Communiqué de presse Prix Jan Michalski 2021
Montricher, Tuesday 23 November 2021
The Jan Michalski Prize for Literature 2021 has been awarded to Memorial International, Alena Kozlova, Nikolai Mikhailov, Irina Ostrovskaya and Irina Scherbakova for the collective work Знак не сотрется. Судьбы остарбайтеров в письмах, воспоминаниях и устных рассказах (Мемориа́л, 2016), translated from the Russian by Georgia Thomson under the title OST: Letters, Memoirs and Stories from Ostarbeiter in Nazi Germany (Granta, 2021).
The jury commended “the hard work by the Russian non-government organisation, Memorial International, that went into restoring the historical truth through this reference book documenting the destiny of millions of Ostarbeiter, and accomplishes the complex task of preserving oral history from obliteration and misappropriation. By providing a written record of the voices of civil society in a situation where history is rewritten according to political context, the work OST creates an essential memorial for the future of our society which must preserve the memories and use them well in order to confront their current challenges.”
The Prize was awarded by the Fondation Jan Michalski pour l’écriture et la littérature at Montricher, Switzerland, on Tuesday 23 November at 11a.m.
The term Ostarbeiter, literally “workers from the East”, is used to define citizens of Eastern Europe, notably of the Soviet Union who were deported and subjected to compulsory labour throughout the Third Reich’s territory following the occupation of their countries by the Nazis in 1941. Between three and five million mainly Ukrainians, Poles, Belarussians, Russians, Tatars, most of them under the age of 18, were sent to work in factories, mines, farms and as domestic servants. As well as being taken from their families and distinguished from other compulsory workers by the badge “OST” sewn onto their clothing, they encountered working conditions closely approximating slavery – hard work, living in closed camps under constant surveillance, undernourishment, lack of hygiene and care, humiliations and punishment, despite the few acts of kindness from German civilians.
Almost half of these adolescents were girls who were also subjected to sexual violence, from which arose tens of thousands of unwanted pregnancies. Many died of starvation, exhaustion and bombing raids as they were not allowed access to bomb shelters, or from other abuse when they were not simply executed by their Nazi camp guards.
At the end of the war, more than 2.5 million Ostarbeiter were repatriated to the URSS, where they had to face a double traumatism. Already grappling with the totalitarian Stalinist system which suspected them of being traitors to the homeland, they were subjected to interrogations in so-called “filtration” camps, judged and frequently condemned to various punishments for having “collaborated with the enemy”. Some were sent to the Gulag for “re-education”; others were enrolled in the Red Army or in the contingents of workers assigned to rebuilding the nation’s economy. These repatriates were never considered as victims or heroes of the Second World War. They lived with the weight of fear and guilt and were subjected to surveillance, disgrace and were socially ostracized for several decades following their return. Furthermore, they had to suffer the State’s deliberately orchestrated silence.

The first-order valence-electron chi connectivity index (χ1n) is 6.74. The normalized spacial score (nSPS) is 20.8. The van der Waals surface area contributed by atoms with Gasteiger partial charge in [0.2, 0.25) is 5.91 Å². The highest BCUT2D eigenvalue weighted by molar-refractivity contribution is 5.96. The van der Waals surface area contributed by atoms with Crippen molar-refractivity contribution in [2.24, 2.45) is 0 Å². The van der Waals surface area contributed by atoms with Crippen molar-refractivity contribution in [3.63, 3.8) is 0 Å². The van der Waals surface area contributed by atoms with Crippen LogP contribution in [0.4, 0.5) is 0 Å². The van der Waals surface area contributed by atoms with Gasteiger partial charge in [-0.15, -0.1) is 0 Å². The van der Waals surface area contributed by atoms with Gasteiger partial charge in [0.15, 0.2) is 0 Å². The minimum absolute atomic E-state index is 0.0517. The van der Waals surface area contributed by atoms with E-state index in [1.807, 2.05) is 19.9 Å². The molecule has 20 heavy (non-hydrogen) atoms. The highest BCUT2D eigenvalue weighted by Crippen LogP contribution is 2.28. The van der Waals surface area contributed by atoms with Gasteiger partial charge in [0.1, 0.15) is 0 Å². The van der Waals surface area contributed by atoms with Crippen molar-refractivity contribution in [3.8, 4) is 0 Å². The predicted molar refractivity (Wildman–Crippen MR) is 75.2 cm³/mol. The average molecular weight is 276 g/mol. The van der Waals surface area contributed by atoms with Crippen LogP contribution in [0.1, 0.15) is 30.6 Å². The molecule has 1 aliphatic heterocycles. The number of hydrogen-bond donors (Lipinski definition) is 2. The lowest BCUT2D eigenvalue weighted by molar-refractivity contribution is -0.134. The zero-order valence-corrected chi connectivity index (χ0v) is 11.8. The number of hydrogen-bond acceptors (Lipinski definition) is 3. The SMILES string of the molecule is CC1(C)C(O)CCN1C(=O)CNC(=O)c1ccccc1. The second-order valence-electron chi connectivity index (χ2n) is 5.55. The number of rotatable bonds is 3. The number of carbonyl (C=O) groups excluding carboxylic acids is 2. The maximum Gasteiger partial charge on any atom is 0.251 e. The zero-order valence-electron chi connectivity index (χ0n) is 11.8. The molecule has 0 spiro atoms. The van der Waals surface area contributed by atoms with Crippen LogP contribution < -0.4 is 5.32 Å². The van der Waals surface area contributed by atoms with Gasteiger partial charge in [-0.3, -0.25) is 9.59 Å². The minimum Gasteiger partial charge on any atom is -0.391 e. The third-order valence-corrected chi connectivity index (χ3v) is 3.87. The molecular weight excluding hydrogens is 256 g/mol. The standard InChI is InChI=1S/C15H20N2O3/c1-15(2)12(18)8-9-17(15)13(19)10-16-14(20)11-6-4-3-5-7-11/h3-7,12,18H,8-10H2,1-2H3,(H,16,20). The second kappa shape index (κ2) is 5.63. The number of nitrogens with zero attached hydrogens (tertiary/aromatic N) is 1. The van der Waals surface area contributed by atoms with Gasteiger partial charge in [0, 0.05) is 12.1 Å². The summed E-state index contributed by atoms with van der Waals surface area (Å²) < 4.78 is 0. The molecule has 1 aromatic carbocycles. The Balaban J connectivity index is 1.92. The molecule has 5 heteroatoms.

It is only since the 1990s that the question of the Ostarbeiter has found its place on the public stage; first through the initiative of the Greens in the German Bundestag before the Russian non-governmental organisation, Memorial, which works to obtain the moral and legal rehabilitation of people subject to political oppression in the URSS, the current Russian state and the countries of the old Eastern Block, set out to have them recognized.
Winner of the Enlightener Prize 2017 in Russia and now of the Jan Michalski Prize for Literature, the book OST: Letters, Memoirs and Stories from Ostarbeiter in Nazi Germany is the fruit of a long-term undertaking led by Memorial International and its staff who have gathered numerous archives – including photographs, correspondence and diaries – and taped hundreds of hours of interviews with former Ostarbeiter, in order to exhaustively document what they suffered during their captivity and what they had to live through on their return to their homeland. By compiling, putting all this testimony in order and in context, the book breaks the silence of a slice of history of the 20th Century and provides a collective memory of the tragic and complex destiny of the Ostarbeiter.
The Jan Michalski Prize 2021 awards Memorial International, Alena Kozlova, Nikolai Mikhailov, Irina Ostrovskaya and Irina Scherbakova an amount of CHF 50,000.00 as well as a work of art chosen for each of them: an ink drawing by the artist Frédéric Pajak.